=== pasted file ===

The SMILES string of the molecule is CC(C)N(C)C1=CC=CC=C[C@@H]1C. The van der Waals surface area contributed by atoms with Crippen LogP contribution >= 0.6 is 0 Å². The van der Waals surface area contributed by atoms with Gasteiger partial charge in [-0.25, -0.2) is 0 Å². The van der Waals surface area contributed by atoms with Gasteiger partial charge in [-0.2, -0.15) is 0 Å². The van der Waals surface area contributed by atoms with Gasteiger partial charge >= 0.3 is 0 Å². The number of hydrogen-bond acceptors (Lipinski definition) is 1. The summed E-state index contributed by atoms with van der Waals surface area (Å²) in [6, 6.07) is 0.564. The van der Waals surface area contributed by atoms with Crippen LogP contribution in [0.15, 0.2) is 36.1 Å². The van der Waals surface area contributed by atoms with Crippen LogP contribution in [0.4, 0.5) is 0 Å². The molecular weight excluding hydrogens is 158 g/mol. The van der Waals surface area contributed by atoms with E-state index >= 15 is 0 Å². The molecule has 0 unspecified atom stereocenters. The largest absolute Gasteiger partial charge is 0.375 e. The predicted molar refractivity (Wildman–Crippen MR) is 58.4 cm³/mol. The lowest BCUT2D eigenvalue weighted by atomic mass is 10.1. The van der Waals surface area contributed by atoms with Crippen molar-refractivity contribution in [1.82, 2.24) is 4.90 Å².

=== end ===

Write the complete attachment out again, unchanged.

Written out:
The SMILES string of the molecule is CC(C)N(C)C1=CC=CC=C[C@@H]1C. The van der Waals surface area contributed by atoms with Crippen LogP contribution >= 0.6 is 0 Å². The van der Waals surface area contributed by atoms with Gasteiger partial charge in [-0.25, -0.2) is 0 Å². The van der Waals surface area contributed by atoms with Gasteiger partial charge in [-0.2, -0.15) is 0 Å². The van der Waals surface area contributed by atoms with Gasteiger partial charge >= 0.3 is 0 Å². The number of hydrogen-bond acceptors (Lipinski definition) is 1. The summed E-state index contributed by atoms with van der Waals surface area (Å²) in [6, 6.07) is 0.564. The van der Waals surface area contributed by atoms with Crippen LogP contribution in [0.15, 0.2) is 36.1 Å². The van der Waals surface area contributed by atoms with Crippen LogP contribution in [0.4, 0.5) is 0 Å². The molecular weight excluding hydrogens is 158 g/mol. The van der Waals surface area contributed by atoms with E-state index >= 15 is 0 Å². The molecule has 0 unspecified atom stereocenters. The largest absolute Gasteiger partial charge is 0.375 e. The predicted molar refractivity (Wildman–Crippen MR) is 58.4 cm³/mol. The lowest BCUT2D eigenvalue weighted by atomic mass is 10.1. The van der Waals surface area contributed by atoms with Crippen molar-refractivity contribution in [1.82, 2.24) is 4.90 Å².